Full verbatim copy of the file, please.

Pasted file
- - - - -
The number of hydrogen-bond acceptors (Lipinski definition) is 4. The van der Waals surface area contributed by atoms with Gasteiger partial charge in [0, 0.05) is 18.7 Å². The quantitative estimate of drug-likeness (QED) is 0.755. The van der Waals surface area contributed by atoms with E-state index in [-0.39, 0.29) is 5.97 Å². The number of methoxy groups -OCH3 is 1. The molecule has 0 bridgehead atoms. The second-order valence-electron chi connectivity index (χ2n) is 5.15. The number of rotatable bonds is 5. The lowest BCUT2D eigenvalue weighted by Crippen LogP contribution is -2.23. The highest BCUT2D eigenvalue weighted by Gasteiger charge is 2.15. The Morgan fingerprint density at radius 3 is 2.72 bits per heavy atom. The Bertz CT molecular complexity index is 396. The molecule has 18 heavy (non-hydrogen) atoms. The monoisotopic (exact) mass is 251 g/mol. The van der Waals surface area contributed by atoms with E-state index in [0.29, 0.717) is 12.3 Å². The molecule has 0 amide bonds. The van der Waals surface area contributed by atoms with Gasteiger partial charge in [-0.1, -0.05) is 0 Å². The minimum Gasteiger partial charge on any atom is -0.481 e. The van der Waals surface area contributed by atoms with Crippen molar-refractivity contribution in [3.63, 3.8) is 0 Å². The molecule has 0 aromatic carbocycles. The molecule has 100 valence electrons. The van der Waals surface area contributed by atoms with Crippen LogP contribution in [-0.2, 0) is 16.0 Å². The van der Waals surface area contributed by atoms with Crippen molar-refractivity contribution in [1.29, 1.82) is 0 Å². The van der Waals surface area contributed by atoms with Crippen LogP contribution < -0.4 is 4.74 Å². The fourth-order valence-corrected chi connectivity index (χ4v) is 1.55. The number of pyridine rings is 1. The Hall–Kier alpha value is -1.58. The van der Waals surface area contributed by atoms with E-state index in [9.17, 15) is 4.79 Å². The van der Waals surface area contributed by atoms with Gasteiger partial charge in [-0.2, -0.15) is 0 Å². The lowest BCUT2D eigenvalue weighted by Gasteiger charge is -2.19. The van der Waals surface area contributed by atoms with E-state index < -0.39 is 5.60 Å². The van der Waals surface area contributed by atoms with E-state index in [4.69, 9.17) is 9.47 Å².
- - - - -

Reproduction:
The number of hydrogen-bond acceptors (Lipinski definition) is 4. The van der Waals surface area contributed by atoms with Gasteiger partial charge in [0, 0.05) is 18.7 Å². The quantitative estimate of drug-likeness (QED) is 0.755. The van der Waals surface area contributed by atoms with E-state index in [-0.39, 0.29) is 5.97 Å². The number of methoxy groups -OCH3 is 1. The molecule has 0 bridgehead atoms. The second-order valence-electron chi connectivity index (χ2n) is 5.15. The number of rotatable bonds is 5. The lowest BCUT2D eigenvalue weighted by Crippen LogP contribution is -2.23. The highest BCUT2D eigenvalue weighted by Gasteiger charge is 2.15. The Morgan fingerprint density at radius 3 is 2.72 bits per heavy atom. The Bertz CT molecular complexity index is 396. The molecule has 18 heavy (non-hydrogen) atoms. The monoisotopic (exact) mass is 251 g/mol. The van der Waals surface area contributed by atoms with E-state index in [0.29, 0.717) is 12.3 Å². The molecule has 0 amide bonds. The van der Waals surface area contributed by atoms with Gasteiger partial charge in [-0.1, -0.05) is 0 Å². The minimum Gasteiger partial charge on any atom is -0.481 e. The van der Waals surface area contributed by atoms with Crippen molar-refractivity contribution in [3.63, 3.8) is 0 Å². The molecule has 0 aromatic carbocycles. The molecule has 100 valence electrons. The van der Waals surface area contributed by atoms with Crippen LogP contribution in [-0.2, 0) is 16.0 Å². The van der Waals surface area contributed by atoms with Crippen molar-refractivity contribution in [1.29, 1.82) is 0 Å². The van der Waals surface area contributed by atoms with Crippen LogP contribution < -0.4 is 4.74 Å². The fourth-order valence-corrected chi connectivity index (χ4v) is 1.55. The number of pyridine rings is 1. The Hall–Kier alpha value is -1.58. The van der Waals surface area contributed by atoms with E-state index in [9.17, 15) is 4.79 Å². The van der Waals surface area contributed by atoms with Gasteiger partial charge in [-0.2, -0.15) is 0 Å². The lowest BCUT2D eigenvalue weighted by Gasteiger charge is -2.19. The van der Waals surface area contributed by atoms with E-state index < -0.39 is 5.60 Å². The van der Waals surface area contributed by atoms with E-state index in [4.69, 9.17) is 9.47 Å².